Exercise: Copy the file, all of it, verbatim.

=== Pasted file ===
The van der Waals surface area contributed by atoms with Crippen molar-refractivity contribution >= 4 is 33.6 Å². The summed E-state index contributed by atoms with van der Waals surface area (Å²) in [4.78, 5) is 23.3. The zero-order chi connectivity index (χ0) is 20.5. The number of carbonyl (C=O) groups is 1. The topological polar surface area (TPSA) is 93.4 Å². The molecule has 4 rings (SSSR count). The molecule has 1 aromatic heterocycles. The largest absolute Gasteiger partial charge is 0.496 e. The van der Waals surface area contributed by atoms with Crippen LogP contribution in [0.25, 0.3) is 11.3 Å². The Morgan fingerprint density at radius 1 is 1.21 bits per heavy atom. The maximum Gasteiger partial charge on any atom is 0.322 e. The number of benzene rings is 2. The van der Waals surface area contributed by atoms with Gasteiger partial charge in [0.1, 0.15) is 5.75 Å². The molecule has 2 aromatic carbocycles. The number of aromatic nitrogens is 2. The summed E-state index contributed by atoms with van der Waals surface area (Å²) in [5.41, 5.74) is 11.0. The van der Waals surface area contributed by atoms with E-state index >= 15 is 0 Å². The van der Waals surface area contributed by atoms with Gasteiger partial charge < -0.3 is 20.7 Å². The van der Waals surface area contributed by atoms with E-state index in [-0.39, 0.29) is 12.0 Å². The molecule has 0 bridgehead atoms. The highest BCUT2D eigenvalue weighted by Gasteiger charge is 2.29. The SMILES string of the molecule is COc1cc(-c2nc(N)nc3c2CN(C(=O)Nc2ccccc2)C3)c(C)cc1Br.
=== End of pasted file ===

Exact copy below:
The van der Waals surface area contributed by atoms with Crippen molar-refractivity contribution >= 4 is 33.6 Å². The summed E-state index contributed by atoms with van der Waals surface area (Å²) in [4.78, 5) is 23.3. The zero-order chi connectivity index (χ0) is 20.5. The number of carbonyl (C=O) groups is 1. The topological polar surface area (TPSA) is 93.4 Å². The molecule has 4 rings (SSSR count). The molecule has 1 aromatic heterocycles. The largest absolute Gasteiger partial charge is 0.496 e. The van der Waals surface area contributed by atoms with Crippen LogP contribution in [0.25, 0.3) is 11.3 Å². The Morgan fingerprint density at radius 1 is 1.21 bits per heavy atom. The maximum Gasteiger partial charge on any atom is 0.322 e. The number of benzene rings is 2. The van der Waals surface area contributed by atoms with Gasteiger partial charge in [0.1, 0.15) is 5.75 Å². The molecule has 2 aromatic carbocycles. The number of aromatic nitrogens is 2. The summed E-state index contributed by atoms with van der Waals surface area (Å²) in [5.41, 5.74) is 11.0. The van der Waals surface area contributed by atoms with E-state index >= 15 is 0 Å². The van der Waals surface area contributed by atoms with Gasteiger partial charge < -0.3 is 20.7 Å². The van der Waals surface area contributed by atoms with E-state index in [-0.39, 0.29) is 12.0 Å². The molecule has 0 bridgehead atoms. The highest BCUT2D eigenvalue weighted by Gasteiger charge is 2.29. The SMILES string of the molecule is COc1cc(-c2nc(N)nc3c2CN(C(=O)Nc2ccccc2)C3)c(C)cc1Br.